This surprisingly simple question is the one,
in our experience, that most non-medical malpractice lawyers don't
ask. No competent medical malpractice lawyer is going to accept
a case where the damages are "too small". While the threshold amount
of damages varies from medical malpractice specialist to specialist,
it is useful, as a preliminary matter, to obtain enough information
to allow the specialist to decide if the case is economically viable.
Many marginal cases are rejected even where malpractice is assumed
Any experienced practitioner will avoid "could
have been" or "no harm / no foul" cases. These cases typically involve
obvious, or even outrageous, liability facts where, nonetheless,
the patient's condition resolved relatively promptly without residual
injuries. Juries do not award damages for Could-Have-Beens.
Frequently, the initial intake interview will
reveal that the patient received the same requisite level of care,
albeit in a delayed fashion, and was not substantively damaged by
the delay. For example, an appendicitis patient may complain that
a doctor missed that condition earlier; however, if the surgery
and outcome is generally the same as would have done anyway, damages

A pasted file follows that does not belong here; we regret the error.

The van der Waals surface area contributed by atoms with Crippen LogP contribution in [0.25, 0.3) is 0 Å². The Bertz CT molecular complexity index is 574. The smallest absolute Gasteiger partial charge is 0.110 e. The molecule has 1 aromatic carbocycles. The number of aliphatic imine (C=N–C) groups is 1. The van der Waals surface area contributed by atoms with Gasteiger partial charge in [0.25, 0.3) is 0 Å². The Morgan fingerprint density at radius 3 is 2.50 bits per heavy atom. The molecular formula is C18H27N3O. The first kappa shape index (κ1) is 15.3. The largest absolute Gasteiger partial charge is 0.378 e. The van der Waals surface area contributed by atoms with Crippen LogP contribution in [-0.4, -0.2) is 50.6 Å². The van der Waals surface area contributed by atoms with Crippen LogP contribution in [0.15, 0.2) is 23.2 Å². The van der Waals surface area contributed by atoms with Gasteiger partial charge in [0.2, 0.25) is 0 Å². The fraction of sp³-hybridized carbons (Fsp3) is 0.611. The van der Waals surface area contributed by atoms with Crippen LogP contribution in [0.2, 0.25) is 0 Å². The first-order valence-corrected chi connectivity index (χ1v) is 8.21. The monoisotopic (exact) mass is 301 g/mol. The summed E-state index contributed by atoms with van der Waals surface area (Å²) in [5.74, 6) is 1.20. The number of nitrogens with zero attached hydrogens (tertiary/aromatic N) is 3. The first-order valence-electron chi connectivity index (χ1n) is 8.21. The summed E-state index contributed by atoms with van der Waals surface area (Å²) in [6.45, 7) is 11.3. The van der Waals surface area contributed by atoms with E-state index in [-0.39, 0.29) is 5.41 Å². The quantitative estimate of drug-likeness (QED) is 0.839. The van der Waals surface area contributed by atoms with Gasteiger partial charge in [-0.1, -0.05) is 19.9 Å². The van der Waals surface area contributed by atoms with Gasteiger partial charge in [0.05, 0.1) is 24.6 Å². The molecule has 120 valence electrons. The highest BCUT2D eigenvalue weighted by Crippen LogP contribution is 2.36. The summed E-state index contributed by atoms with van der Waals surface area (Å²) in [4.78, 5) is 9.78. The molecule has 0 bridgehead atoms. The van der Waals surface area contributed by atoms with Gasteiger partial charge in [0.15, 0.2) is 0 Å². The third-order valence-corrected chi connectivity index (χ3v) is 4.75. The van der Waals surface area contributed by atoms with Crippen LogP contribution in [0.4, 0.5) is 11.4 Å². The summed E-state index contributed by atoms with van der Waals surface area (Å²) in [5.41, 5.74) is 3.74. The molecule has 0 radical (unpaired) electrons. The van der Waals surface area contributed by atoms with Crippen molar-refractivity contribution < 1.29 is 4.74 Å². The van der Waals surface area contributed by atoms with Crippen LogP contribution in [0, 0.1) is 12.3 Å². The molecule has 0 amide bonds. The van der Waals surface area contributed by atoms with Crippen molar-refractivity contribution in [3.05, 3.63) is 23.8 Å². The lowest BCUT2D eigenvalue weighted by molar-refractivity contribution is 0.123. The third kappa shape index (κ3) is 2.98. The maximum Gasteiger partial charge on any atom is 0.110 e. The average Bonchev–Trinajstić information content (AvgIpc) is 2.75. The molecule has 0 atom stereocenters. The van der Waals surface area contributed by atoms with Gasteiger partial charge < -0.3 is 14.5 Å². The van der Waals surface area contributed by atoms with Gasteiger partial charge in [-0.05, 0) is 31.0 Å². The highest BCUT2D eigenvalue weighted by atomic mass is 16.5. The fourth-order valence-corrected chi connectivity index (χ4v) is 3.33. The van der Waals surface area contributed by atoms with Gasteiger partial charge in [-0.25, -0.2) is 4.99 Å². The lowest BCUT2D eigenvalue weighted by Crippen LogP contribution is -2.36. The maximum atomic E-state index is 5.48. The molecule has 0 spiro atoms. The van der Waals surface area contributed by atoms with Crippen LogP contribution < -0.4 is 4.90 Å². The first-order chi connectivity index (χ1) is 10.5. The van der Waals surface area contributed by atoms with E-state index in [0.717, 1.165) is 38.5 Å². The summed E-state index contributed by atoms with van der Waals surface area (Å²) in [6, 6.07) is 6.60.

may be too small to justify an action. Indeed, there may no damage
Question No. 7: Generally, what
type of economic and non-economic damages will be claimed?
This is the same familiar question as in any
personal injury case, with a twist. As is commonly known, MICRA
limits general damages to $250,000. Civil Code §3333.2(b). Likewise,
the collateral source rule does not apply to medical negligence
cases. Civil Code §3333.1. This — especially when combined with
an appreciation that many more medical malpractice will be fully
litigated than non-malpractice injury cases — means that, in screening
medical malpractice cases, a rudimentary understanding of the client's
legally collectible economic consequences of injury — usually wage
loss — is of more immediate interest than in a similar non-malpractice
personal injury context. It is thus useful to make a quick preliminary
inquiry into such additional damages.
Continued to page 2
This post is for educational and information
purposes only. It is not legal advice on any particular case, and
merely a general opinion of one California lawyer. You should not
rely on it without consulting a competent attorney in your area
about your specific case and facts. It is not intended to, and shall
not, create an attorney-client relationship.